MUGLA (Turkey) • The trial of almost 50 suspects accused of plotting to assassinate Turkish President Recep Tayyip Erdogan at a luxury Aegean hotel on the night of the botched July 15 coup started yesterday.
Forty-four suspects, mainly soldiers, are under arrest, while three others still on the run are being tried in absentia at the court in the southern city of Mugla.
The suspects, several smartly dressed in suits and ties, were led into the court by security forces in front of television cameras, Agence France-Presse reporters said.
Onlookers waving flags and calling for their execution heckled them as the suspects stepped out of the buses that took them from prison, shouting "We want the death penalty".
Mr Erdogan, who was holidaying at a hotel in the upmarket Aegean resort of Marmaris with his family on the night of the coup, has said that the plot left him 15 minutes from death.
Prosecutors have sought multiple life sentences for each of the suspects, who include an alleged hit squad of 37 soldiers suspected of seeking to carry out the plan.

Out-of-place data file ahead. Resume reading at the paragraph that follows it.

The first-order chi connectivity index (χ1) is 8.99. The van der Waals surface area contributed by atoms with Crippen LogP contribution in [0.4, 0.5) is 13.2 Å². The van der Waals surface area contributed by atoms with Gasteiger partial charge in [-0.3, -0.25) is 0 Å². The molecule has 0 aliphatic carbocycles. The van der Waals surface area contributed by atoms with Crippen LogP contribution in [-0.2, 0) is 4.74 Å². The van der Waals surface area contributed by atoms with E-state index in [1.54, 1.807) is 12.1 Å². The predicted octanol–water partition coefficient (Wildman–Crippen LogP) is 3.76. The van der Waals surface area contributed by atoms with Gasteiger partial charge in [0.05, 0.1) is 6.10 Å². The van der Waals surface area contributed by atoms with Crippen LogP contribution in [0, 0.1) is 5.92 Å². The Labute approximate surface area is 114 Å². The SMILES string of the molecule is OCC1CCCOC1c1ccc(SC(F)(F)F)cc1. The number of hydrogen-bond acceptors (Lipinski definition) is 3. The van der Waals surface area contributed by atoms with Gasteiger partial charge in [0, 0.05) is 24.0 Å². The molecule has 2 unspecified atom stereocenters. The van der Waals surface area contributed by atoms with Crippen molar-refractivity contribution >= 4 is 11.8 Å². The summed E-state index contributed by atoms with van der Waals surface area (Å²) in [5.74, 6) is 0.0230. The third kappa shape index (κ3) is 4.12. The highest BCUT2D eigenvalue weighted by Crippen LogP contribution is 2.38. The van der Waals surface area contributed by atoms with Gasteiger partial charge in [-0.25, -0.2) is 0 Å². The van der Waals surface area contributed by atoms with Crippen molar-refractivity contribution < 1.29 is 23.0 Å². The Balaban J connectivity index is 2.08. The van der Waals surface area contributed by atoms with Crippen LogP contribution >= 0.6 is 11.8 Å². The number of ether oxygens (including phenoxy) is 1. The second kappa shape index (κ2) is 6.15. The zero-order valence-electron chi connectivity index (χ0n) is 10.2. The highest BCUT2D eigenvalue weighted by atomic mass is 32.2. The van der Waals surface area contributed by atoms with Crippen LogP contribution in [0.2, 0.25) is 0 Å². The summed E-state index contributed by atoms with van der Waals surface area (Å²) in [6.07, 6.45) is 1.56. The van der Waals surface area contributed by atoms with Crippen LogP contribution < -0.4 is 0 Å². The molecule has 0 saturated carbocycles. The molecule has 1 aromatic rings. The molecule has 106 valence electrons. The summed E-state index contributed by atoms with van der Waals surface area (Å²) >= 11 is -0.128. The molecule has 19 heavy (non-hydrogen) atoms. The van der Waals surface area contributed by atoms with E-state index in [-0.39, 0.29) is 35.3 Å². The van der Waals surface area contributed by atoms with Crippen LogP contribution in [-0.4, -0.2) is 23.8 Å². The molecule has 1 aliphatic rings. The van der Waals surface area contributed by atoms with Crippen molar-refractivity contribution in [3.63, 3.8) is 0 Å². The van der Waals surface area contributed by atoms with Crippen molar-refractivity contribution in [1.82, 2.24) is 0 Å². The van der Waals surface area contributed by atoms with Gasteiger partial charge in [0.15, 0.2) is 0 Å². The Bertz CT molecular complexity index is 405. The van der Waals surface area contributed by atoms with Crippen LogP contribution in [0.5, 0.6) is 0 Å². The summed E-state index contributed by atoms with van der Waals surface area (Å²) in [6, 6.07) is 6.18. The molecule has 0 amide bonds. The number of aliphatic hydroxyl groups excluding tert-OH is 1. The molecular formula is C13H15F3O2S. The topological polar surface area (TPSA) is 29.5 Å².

The trial took place under the highest security, with snipers posted on rooftops and helicopters circling overhead. It was held in a conference centre rather than a standard courtroom to accommodate the high number of suspects.
Turkish officials say the plot to kill Mr Erdogan was a key part of a plan to depose the elected government, masterminded by US-based Muslim cleric Fethullah Gulen and his so-called Fethullah Terror Organisation.
Gulen vehemently denies being behind the plot.
Ankara has repeatedly demanded that the United States extradite Gulen, who lives in a secluded compound in the US state of Pennsylvania. The preacher, who is on trial in several cases in Turkey, is one of the three suspects still at large in the assassination plot trial.
After the coup, there have been calls to reimpose the death penalty in Turkey, which was abolished in 2004. Its reinstatement would spell the end of Turkey's embattled bid to join the European Union.
Despite this, Mr Erdogan has repeatedly told crowds at rallies he would approve legislation reimposing the death penalty if it was approved by Parliament.
Accompanied by close family members, Mr Erdogan managed to flee Marmaris and fly to Istanbul, where he oversaw the suppression of the coup.
Two Turkish policemen who were helping to guard Mr Erdogan at the hotel were killed, according to the indictment.
Some 43,000 people have been arrested following the coup attempt, in a massive crackdown on followers of Gulen that has raised international concerns.
The Mugla trial is one of many now getting under way across the country, the biggest legal process in the country's modern history.
REUTERS, AGENCE FRANCE-PRESSE